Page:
The Man With the Golden Arm (Saul Bass, 1955). Bass’s first title sequence was for Otto Preminger’s Carmen Jones in 1954. But it was the director’s next assignment for Bass that made everyone take notice: for The Man With the Golden Arm, a tale of heroin addiction, he uses disjointed lines that eventually form an addict’s arm. Also impressive here is Elmer Bernstein’s striking score — certainly not the first time jazz elements were incorporated in a Hollywood film, but still a highly influential work.
Vertigo (Saul Bass, 1958). This Alfred Hitchcock tale of obsession begins, fittingly, with close-ups of a woman’s face, mouth, and eye, followed by hypnotic spiraling graphics that seem to emerge from her pupil. The great Bernard Herrmann (who began his film-composer career in 1941 with a little something called Citizen Kane) wrote the score — one of his finest.
Psycho (Saul Bass, 1960). Disjointed lettering comes together and breaks apart, accompanied by Bernard Herrmann’s mad scherzo for strings. It’s interesting to note that in addition to the titles, Bass drew storyboards for some of the film’s key sequences, and at one point he actually claimed that he directed Psycho‘s most famous sequence — the murder of Marion Crane (Janet Leigh) in the shower — not Hitchcock. Nearly everyone associated with the film, including Janet Leigh and assistant director Hilton A. Green, has refuted this claim, however. You can view the sequence on Turner Classic Movies’ website.
Bullitt (Pablo Ferro, 1968). Simple white titles slide across the opening sequence of Peter Yates’s police thriller starring Steve McQueen, leaving behind transparent letters that take us into the next image. The very cool score is by Lalo Schifrin.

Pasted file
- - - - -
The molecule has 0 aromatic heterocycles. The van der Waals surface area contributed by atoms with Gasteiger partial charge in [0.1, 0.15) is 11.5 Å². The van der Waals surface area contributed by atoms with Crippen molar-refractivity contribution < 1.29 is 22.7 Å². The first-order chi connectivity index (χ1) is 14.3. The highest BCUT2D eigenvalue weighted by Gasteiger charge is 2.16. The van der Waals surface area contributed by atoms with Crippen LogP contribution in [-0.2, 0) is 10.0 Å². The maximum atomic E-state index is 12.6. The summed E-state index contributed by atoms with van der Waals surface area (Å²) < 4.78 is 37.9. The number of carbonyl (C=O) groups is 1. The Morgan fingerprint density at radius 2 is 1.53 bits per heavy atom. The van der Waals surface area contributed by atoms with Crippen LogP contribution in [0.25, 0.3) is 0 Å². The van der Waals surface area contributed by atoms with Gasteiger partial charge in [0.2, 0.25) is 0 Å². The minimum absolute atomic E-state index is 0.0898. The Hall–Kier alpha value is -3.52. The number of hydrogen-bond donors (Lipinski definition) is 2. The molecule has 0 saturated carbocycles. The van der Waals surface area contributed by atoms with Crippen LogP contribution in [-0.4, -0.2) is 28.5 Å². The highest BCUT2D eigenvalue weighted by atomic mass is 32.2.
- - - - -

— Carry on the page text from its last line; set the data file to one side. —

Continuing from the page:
Innerspace (Wayne Fitzgerald and David Oliver, 1987). We begin in some kind of strange, crystalline world as the camera slowly floats around, eventually pulling back to reveal that all along we were in the molecules of an ice cube.
Catch Me If You Can (Florence Deygas and Olivier Kuntzel, uncredited, 2002). The title sequence here is very much inspired by the work of Saul Bass, with its disjointed lines and arrows depicting airports, travel — and deception. Plus, Deygas and Kuntzel even throw in a piano for composer John Williams’s credit. It’s a wonderful nod to title sequences of the ’50s and ’60s.
Spider-Man (Kyle Cooper, 2002). The titles break apart and come together as they get caught in an abstract world of spiderwebs, with brief flashes of the film’s hero thrown in for good measure. The effective score is by Danny Elfman.
Thank You for Smoking (Jenny Lee, Ari Sachter-Zeltzer, and Gareth Smith, 2005). The titles for Jason Reitman’s directorial debut are cleverly laid out in the style of cigarette packaging.
Watchmen (Garson Yu, 2009). To introduce us to an alternate reality in which comic book heroes actually exist, director Zach Snyder and designer Garson Yu (founder of yU+co) create a title sequence demonstrating how the Watchmen have affected the course of history and score it with Bob Dylan’s “The Times They Are A-Changin’.”
Casino (Saul and Elaine Bass, 1995). Casino boss Sam Rothstein (Robert De Niro) walks out to his car, gets inside, and starts the engine. The car explodes and his body slowly falls through the flames as well as images of Las Vegas, which is presented as a kind of hell on earth. Saul Bass and his wife, Elaine, also worked on the titles for Martin Scorsese’s three films from the first half of the ’90s: Goodfellas (1990), Cape Fear (1991), and The Age of Innocence (1993). I felt it was fitting to end with this film since Casino‘s title sequence was the last one Saul created before his death in 1996. (He’s credited with the title design for Gus Van Sant’s 1998 remake of Psycho only because the titles mimic the design of his work from the original film.)